A view of the Capitol in Washington on April 13, 2020.

A view of the Capitol in Washington on April 13, 2020. Credit: SHAWN THEW/EPA-EFE/Shutterstock/SHAWN THEW/EPA-EFE/Shutterstock

Refusing to allocate federal relief funding to pay teachers and police officers and firefighters and paramedics can destroy a nation’s economy just as surely as letting cooks and bookkeepers and salespeople be put out of work.

It can also, at a time like this, destroy a nation’s soul.

But that’s exactly whose livelihoods and financial stability are threatened by a move in Congress to fund small businesses so they can keep paying employees while denying states, counties, cities and towns the money they must have to pay their public servants.

In New York, coffers are lacking $10 billion to $15 billion in needed revenue this year, as the pandemic has demanded massive spending to meet the voracious demands of mounting an effective response, while sales tax and income tax revenue have plummeted. In the state’s counties, towns and cities, the fiscal carnage is nearly as bad.

But in Congress, Republicans and Democrats are close to agreement on a $450 billion deal that includes $300 billion to replenish the Paycheck Protection Program and its efforts to keep the nation’s small businesses afloat. The original $350 billion in funding for that program ran out in 13 days, and far too much of the money didn’t reach smaller operators, minority owners and business people who did not have strong relationships with the banks administering the program.

The $450 billion deal on the table also includes $50 billion for the Small Business Administration’s disaster relief fund, $75 billion for hospitals and $25 billion to fund much-needed testing.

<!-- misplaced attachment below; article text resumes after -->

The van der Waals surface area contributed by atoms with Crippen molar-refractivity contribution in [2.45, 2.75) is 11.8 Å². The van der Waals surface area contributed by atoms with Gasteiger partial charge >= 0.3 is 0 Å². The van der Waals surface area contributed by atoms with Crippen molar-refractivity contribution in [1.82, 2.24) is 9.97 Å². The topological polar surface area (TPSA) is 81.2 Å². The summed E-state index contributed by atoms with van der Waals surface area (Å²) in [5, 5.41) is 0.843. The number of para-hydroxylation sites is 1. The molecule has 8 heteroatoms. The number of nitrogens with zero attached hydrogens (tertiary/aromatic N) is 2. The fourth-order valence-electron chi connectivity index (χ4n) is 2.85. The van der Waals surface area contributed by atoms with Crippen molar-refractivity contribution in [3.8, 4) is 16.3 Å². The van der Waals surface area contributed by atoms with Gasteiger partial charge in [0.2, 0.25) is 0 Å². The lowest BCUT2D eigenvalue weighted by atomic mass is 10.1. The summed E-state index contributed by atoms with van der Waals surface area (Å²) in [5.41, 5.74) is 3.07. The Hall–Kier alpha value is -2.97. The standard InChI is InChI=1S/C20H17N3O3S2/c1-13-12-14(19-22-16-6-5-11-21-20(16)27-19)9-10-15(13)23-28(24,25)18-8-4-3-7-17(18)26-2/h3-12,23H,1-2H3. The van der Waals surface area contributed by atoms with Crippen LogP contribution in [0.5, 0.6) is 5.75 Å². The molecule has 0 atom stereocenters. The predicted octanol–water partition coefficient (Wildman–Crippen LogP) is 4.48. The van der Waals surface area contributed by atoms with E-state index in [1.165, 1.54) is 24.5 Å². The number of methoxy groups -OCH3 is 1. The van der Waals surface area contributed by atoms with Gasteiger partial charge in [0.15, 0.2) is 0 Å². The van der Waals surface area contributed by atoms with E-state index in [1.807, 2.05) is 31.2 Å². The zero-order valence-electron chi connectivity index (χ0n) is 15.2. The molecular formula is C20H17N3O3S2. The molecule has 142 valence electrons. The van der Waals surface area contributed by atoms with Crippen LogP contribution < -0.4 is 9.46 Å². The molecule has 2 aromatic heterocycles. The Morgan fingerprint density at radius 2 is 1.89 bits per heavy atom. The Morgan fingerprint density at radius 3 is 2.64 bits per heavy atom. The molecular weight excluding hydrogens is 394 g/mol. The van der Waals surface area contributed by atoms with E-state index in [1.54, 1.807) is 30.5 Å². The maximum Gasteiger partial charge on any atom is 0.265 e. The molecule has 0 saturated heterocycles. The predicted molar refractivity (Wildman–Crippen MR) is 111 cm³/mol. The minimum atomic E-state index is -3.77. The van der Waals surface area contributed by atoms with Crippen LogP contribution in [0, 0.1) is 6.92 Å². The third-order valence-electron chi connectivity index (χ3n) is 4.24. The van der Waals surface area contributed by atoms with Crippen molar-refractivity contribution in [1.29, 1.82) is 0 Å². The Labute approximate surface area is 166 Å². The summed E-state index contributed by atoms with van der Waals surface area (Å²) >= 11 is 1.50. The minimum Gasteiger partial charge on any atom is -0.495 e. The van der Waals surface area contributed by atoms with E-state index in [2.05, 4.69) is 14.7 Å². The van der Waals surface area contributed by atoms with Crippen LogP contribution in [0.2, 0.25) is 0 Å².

These are crucial initiatives. But they are no more crucial than the operations of the governments fighting coronavirus on the frontlines. And it’s this that Republican leaders, who’ve made the stability of privately owned businesses large and small their priority, are irresponsibly refusing to do. Their vague promises of help later are not convincing.

If Republicans will not agree to make funding state and local governments crushed by the expenses and revenue slashes of the coronavirus as high a priority as funding the operations of the nation’s businesses, layoffs will be the certain result. The very people who have put this nation on their shoulders and carried it through an unthinkable health crisis could soon be unemployed.

Gov. Andrew M. Cuomo said Monday that no further funding from the federal government for the state would mean “cutting schools 20%, local governments 20% and hospitals 20%.” That’s not to mention county and city and village cops, firefighting and children’s programs, mental-health workers and every other variety of civil servant who go unsung until they disappear.

Too often, Democrats entrusted with fighting for New York and other blue states cave to the GOP’s demands because what the GOP prioritizes is, in fact, necessary, without holding out for its own equally necessary priorities. Democrats play nice, and lose to a Republican Party that plays, always, to win.

This is the time they have to play hardball for New York, when our backs are against the wall. This time, Democrats can’t afford to get played.

— The editorial board